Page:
Beneath a Steel Sky was a fantastic point n’ click adventure game released way back in 1994. A game I used to play a lot on my brother’s Amiga and one that is still fondly remembered today by fans of the genre. In 2003, the game was made freeware, so you can download and play it for free and legally too. My advice, give it a go, can’t go wrong for free. Then, just a short twenty-six years after the release of the original game, a sequel was unleashed in 2020 on PC. Now in 2021, the game has seen a console release. From developer and publisher Revolution Software Ltd (the creators of the original) comes Beyond a Steel Sky but is it any good and worth waiting a quarter of a century for?
You are Robert Foster. A child has been abducted in a brutal attack. You have vowed to bring him home. The trail has led you to Union City, one of the last remaining mega-cities in a world ravaged by shattering wars, and political meltdown.
Union City is a utopia, its people loving life under the control of an altruistic AI: ever-attentive androids, designer living, piazzas and bars. What’s not to love? But this City has a dark underbelly…
For those who do remember the original game from 1994, you are playing as Robert Foster once more and have to return to Union City a decade after the events of the first game. Thankfully, Beyond a Steel Sky gets you up to speed with the main events of the last game through various little references. So strictly speaking, you really don’t have to have played through Beneath a Steel Sky to know what this one is all about but if you want o get the most out of the references, you really should (it is free don’t forget).
The old, very nineties, 2D point n’ click adventure look and style is gone. Now, everything is in glorious 3D and you solve the various puzzles in the game using a simple conversation wheel and inventory system. If you have played any modern adventure game, say the many Telltale Games… games, then you’ll know what to expect here. Your first major task in Beyond a Steel Sky is to gain entrance to Union City. Talk to a few folk, pick up items, use said items and so on. This is your basic adventure game stuff and solving the many puzzles the game throws at you (while weeding out red herrings) soon becomes second nature.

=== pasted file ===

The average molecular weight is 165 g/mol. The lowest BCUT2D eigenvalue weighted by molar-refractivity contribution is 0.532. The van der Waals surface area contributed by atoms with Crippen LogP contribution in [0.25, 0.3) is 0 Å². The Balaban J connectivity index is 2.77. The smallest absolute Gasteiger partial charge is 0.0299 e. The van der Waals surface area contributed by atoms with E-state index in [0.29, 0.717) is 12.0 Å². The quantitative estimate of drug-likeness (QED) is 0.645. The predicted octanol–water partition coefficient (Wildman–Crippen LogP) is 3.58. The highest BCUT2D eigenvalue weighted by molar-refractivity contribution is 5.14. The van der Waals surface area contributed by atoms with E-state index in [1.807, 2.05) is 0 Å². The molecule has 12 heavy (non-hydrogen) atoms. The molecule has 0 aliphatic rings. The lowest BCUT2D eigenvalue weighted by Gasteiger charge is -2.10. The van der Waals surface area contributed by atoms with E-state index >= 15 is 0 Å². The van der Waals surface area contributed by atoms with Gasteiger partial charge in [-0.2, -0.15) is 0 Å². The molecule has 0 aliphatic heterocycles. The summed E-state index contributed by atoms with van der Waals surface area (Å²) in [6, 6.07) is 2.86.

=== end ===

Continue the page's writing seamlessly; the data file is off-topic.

When you do get inside, Union City really is a wonderful place to be in. The graphics here are kind of cell-shaded and certainly do look nice. The world feels alive with the residents of the city go about their daily routines, skyscrapers tower over you, robots fly/scurry about doing whatever robots do and more. Just walking around and exploring Union City is actually kind of fun.
However, an adventure game’s strengths need to be in the writing and the puzzles. In this regard, Beyond a Steel Sky really is a bit of a mixed bag. Pretty much every character you meet feels very shallow, even Robert Foster himself seems to be suck in the old 2D age at times. The main plot is okay, I guess. For me, the overall writing felt of a lower standard compared to the 1994 original. I mean, it’s not bad or anything but it does feel very subdued and too plodding at times. As for the puzzles, they’re all a bit too samey after a while and never really test the old grey matter.
There is a hint system, which I never had to use. I only know it is there as it pops up on the menu in the inventory screen. There’s the introduction of a hacking tool that you use to… well hack various electronic devices. This is really where most of the ‘puzzle’ solving comes in and while the hacking gets increasingly more complex, the basic idea of swapping modules remains the same. This means that the hacking never really changes and soon becomes a bit laborious.
Beyond a Steel Sky will set you back between £30 to £35, depending on the format. I feel this is a bit too high for what you get. This is closer to a £20 game. As a standalone game, it’s pretty good, flawed and often feels like it is been needlessly dragged out. As a sequel to one of the most loved point n’ click adventure games, it really falls short of expectations. I’d suggest you just wait this one out and pick it up in a sale further down the line. Play the first game while you wait… it is free!